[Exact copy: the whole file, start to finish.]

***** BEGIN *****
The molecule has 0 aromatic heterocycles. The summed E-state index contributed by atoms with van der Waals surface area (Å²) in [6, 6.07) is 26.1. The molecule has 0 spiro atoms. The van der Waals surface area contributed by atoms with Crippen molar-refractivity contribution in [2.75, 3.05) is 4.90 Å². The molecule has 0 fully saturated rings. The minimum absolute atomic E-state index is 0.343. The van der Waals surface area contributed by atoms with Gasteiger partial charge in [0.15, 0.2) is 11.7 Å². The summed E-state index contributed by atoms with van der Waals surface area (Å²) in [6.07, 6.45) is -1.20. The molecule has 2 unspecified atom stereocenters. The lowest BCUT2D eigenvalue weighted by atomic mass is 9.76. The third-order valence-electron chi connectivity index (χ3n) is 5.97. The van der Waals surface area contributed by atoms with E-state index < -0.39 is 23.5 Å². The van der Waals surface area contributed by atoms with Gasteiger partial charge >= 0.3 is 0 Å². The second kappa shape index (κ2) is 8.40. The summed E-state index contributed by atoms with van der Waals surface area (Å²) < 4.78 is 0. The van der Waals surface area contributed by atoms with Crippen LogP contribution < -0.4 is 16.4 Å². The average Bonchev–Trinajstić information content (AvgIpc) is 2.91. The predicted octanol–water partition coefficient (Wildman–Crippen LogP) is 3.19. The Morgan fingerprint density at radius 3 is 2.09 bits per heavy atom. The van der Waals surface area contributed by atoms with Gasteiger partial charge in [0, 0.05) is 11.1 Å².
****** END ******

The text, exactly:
The molecule has 0 aromatic heterocycles. The summed E-state index contributed by atoms with van der Waals surface area (Å²) in [6, 6.07) is 26.1. The molecule has 0 spiro atoms. The van der Waals surface area contributed by atoms with Crippen molar-refractivity contribution in [2.75, 3.05) is 4.90 Å². The molecule has 0 fully saturated rings. The minimum absolute atomic E-state index is 0.343. The van der Waals surface area contributed by atoms with Gasteiger partial charge in [0.15, 0.2) is 11.7 Å². The summed E-state index contributed by atoms with van der Waals surface area (Å²) in [6.07, 6.45) is -1.20. The molecule has 2 unspecified atom stereocenters. The lowest BCUT2D eigenvalue weighted by atomic mass is 9.76. The third-order valence-electron chi connectivity index (χ3n) is 5.97. The van der Waals surface area contributed by atoms with E-state index < -0.39 is 23.5 Å². The van der Waals surface area contributed by atoms with Gasteiger partial charge >= 0.3 is 0 Å². The second kappa shape index (κ2) is 8.40. The summed E-state index contributed by atoms with van der Waals surface area (Å²) < 4.78 is 0. The van der Waals surface area contributed by atoms with Crippen LogP contribution < -0.4 is 16.4 Å². The average Bonchev–Trinajstić information content (AvgIpc) is 2.91. The predicted octanol–water partition coefficient (Wildman–Crippen LogP) is 3.19. The Morgan fingerprint density at radius 3 is 2.09 bits per heavy atom. The van der Waals surface area contributed by atoms with Gasteiger partial charge in [0, 0.05) is 11.1 Å².